1. I agree! Beta readers are essential, and as you say, the more distanced from you personally the better. My greatest, most nit-picky, grammar and punctuation nazi, plot hole finder and general criticiser doesn’t even write in the same genre as I do. Famous writers get to pass on even their publisher’s editorial advice, and in many cases they look foolish for it. It’s a very rare bird the writer who can see all the mistakes and problems in her story. I mean, she wrote the mistakes in the first place!


  2. I used to think my beta readers were great until I started interning for a freelance editor and she began doing my book for free. Then I lost faith in betas because not only did she point out flaws in my story, she also gave me suggestions on how I could make those flaws work–or if they didn’t work, what I could do instead. So I complained to her about how my beta readers couldn’t even do half of what she did, but she then told me beta readers are there to remove the excess dirt after either you or an editor has taken care of the big stuff. But she taught me how to be a self-editor for the story itself so that way beta readers could become more useful to me.

    I just never got lucky with them. I’d offer to read their stuff, but they either had to quit mine due to life or I never heard back from them again. It was just such a long, tedious process for me.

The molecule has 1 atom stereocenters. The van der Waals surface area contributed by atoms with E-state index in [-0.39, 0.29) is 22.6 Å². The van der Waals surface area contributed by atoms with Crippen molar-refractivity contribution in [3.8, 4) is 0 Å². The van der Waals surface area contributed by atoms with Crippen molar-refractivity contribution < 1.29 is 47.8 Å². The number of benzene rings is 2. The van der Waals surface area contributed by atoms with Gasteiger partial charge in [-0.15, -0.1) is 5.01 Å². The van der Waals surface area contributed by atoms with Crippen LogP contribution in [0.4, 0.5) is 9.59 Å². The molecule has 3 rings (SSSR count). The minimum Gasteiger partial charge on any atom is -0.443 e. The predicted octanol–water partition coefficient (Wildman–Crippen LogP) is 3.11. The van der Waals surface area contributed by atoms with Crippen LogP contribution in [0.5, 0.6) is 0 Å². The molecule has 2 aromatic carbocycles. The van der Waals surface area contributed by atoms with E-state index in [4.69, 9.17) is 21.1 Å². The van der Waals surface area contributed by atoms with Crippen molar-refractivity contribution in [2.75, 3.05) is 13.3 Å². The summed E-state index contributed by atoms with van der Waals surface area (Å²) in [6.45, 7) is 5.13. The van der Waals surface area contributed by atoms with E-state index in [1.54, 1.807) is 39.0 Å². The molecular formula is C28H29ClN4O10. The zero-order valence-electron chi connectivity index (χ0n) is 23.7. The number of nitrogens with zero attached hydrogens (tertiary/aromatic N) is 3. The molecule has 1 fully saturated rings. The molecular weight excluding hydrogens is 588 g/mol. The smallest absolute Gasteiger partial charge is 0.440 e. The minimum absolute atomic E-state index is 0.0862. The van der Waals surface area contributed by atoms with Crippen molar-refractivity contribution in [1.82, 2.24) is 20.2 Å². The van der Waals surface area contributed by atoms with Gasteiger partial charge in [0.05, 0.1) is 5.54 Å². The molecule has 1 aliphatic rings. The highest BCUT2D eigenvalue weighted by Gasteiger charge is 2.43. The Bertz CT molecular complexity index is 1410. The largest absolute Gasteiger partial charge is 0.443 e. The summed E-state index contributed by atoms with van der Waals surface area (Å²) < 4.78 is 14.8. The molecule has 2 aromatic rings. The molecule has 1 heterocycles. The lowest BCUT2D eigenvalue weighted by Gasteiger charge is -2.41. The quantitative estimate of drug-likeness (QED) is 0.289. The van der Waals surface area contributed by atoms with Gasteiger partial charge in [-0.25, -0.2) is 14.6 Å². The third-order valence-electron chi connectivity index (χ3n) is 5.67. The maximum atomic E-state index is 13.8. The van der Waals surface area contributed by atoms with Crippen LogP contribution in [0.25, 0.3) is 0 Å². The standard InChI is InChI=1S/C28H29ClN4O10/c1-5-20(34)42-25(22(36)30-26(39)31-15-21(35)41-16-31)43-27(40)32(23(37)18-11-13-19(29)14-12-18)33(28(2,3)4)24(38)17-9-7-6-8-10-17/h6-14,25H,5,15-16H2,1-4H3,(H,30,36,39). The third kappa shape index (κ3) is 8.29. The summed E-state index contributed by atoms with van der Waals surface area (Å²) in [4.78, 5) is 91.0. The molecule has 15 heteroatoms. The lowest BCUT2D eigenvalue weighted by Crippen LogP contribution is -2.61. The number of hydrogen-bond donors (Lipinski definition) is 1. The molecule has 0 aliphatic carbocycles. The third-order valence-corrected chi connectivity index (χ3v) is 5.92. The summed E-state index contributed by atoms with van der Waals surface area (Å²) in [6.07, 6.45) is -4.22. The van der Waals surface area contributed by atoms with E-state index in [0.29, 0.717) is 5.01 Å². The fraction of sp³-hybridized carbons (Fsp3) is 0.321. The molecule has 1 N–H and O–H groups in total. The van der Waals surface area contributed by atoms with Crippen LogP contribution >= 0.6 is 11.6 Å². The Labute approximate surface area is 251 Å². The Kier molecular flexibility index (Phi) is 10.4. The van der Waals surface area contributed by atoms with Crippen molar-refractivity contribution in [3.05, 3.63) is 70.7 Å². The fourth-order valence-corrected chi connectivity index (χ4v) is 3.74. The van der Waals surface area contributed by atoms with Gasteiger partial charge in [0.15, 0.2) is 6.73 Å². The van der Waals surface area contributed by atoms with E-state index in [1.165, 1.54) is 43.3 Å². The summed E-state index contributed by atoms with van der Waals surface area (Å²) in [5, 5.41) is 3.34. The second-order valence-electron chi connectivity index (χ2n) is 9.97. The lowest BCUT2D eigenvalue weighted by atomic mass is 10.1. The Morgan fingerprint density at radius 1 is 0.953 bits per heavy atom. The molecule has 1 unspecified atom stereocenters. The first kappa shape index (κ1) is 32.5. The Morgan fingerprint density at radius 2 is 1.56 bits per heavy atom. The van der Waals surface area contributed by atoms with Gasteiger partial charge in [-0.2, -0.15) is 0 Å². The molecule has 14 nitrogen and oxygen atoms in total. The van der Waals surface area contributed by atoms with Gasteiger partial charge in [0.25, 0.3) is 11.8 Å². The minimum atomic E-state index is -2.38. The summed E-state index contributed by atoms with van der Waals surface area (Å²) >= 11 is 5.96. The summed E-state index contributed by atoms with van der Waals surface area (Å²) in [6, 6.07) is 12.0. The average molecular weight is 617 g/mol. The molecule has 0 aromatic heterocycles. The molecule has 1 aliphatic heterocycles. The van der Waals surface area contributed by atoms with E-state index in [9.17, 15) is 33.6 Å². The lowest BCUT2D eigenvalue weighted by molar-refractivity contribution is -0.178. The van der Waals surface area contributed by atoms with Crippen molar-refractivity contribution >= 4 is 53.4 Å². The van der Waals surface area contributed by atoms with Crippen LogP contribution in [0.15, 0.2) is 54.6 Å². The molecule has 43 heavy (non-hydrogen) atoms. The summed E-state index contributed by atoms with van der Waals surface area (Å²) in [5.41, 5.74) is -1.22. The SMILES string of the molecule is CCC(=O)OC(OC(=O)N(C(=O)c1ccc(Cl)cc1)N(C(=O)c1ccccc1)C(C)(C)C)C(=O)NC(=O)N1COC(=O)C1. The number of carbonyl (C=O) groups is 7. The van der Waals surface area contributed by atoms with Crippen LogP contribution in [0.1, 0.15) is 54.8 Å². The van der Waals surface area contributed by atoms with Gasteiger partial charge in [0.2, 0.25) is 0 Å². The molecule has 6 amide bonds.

• You’ve made a couple of really good points. Not all betas will work for you. I’ve found a few betas who are pure gold. But, you often have to weed out some self-serving or lazy betas along the way. I found some of the most helpful, wonderful betas on authonomy, but on a site like that (where there’s an element of competition), some authors are just there to get feedback on their own book and fall short when it comes to reciprocation.

      Another good point you made–do some self-editing (or work with an editor) before giving it to your betas. I usually sit on a book for a few months before I self-edit. I like to have a fresh perspective before I try to edit. Once I go through the manuscript a couple of times, I give it to a beta reader. I think the process is different depending on how you plan to go about publication. If you’re submitting to agents, you want to have betas look at it before you send query letters. If you’re self-publishing, you want to enlist a few betas to look at the manuscript prior to publication to get some last-minute feedback and possibly some reviews.

      Sorry you’ve had bad luck with betas, but it sounds like you’ve found someone professional who has really helped you. Hang on to her!


  3. There’s a new-ish site out there called CPSeek that I found out about through the Pitch Madness contest a couple months ago. It’s another great resource for betas and editors and writerly support in general. 🙂


  4. Pingback: It Takes a Village to Write a Book | James Ramsey

  5. Your generous soul just continues to gush the milk of human kindness over all of the writing closets of our own souls. Thank you for this tip. I didn’t even know there was such a thing as beta readers. You’re the BOMB!